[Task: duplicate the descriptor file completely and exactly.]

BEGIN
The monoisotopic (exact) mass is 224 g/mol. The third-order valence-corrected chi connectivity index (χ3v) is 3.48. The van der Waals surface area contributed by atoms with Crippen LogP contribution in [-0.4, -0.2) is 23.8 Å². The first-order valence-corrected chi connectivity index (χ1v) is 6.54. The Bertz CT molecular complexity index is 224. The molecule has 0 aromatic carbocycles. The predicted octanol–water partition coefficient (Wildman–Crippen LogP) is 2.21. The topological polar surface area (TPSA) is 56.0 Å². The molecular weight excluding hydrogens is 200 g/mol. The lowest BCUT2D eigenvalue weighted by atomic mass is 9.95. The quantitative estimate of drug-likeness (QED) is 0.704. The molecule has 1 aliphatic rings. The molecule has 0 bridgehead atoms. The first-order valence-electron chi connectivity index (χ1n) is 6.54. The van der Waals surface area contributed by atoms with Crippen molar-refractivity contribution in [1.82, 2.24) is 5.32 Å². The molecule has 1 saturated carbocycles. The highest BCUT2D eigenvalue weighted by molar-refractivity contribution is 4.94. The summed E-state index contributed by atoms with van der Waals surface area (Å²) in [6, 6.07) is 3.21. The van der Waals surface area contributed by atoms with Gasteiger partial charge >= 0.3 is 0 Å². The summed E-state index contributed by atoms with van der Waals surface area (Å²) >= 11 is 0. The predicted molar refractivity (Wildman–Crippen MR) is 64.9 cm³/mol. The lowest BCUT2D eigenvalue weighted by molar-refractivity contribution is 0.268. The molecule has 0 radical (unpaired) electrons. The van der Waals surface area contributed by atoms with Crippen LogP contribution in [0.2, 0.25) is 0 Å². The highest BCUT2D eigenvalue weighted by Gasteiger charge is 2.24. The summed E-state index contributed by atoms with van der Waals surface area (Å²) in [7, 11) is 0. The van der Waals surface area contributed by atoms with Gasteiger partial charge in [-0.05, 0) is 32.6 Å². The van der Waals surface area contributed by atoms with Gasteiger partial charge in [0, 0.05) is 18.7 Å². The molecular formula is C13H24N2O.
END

The monoisotopic (exact) mass is 224 g/mol. The third-order valence-corrected chi connectivity index (χ3v) is 3.48. The van der Waals surface area contributed by atoms with Crippen LogP contribution in [-0.4, -0.2) is 23.8 Å². The first-order valence-corrected chi connectivity index (χ1v) is 6.54. The Bertz CT molecular complexity index is 224. The molecule has 0 aromatic carbocycles. The predicted octanol–water partition coefficient (Wildman–Crippen LogP) is 2.21. The topological polar surface area (TPSA) is 56.0 Å². The molecular weight excluding hydrogens is 200 g/mol. The lowest BCUT2D eigenvalue weighted by atomic mass is 9.95. The quantitative estimate of drug-likeness (QED) is 0.704. The molecule has 1 aliphatic rings. The molecule has 0 bridgehead atoms. The first-order valence-electron chi connectivity index (χ1n) is 6.54. The van der Waals surface area contributed by atoms with Crippen molar-refractivity contribution in [1.82, 2.24) is 5.32 Å². The molecule has 1 saturated carbocycles. The highest BCUT2D eigenvalue weighted by molar-refractivity contribution is 4.94. The summed E-state index contributed by atoms with van der Waals surface area (Å²) in [6, 6.07) is 3.21. The van der Waals surface area contributed by atoms with Gasteiger partial charge >= 0.3 is 0 Å². The summed E-state index contributed by atoms with van der Waals surface area (Å²) >= 11 is 0. The predicted molar refractivity (Wildman–Crippen MR) is 64.9 cm³/mol. The lowest BCUT2D eigenvalue weighted by molar-refractivity contribution is 0.268. The molecule has 0 radical (unpaired) electrons. The van der Waals surface area contributed by atoms with Crippen LogP contribution in [0.2, 0.25) is 0 Å². The highest BCUT2D eigenvalue weighted by Gasteiger charge is 2.24. The summed E-state index contributed by atoms with van der Waals surface area (Å²) in [7, 11) is 0. The van der Waals surface area contributed by atoms with Gasteiger partial charge in [-0.05, 0) is 32.6 Å². The van der Waals surface area contributed by atoms with Gasteiger partial charge in [0, 0.05) is 18.7 Å². The molecular formula is C13H24N2O.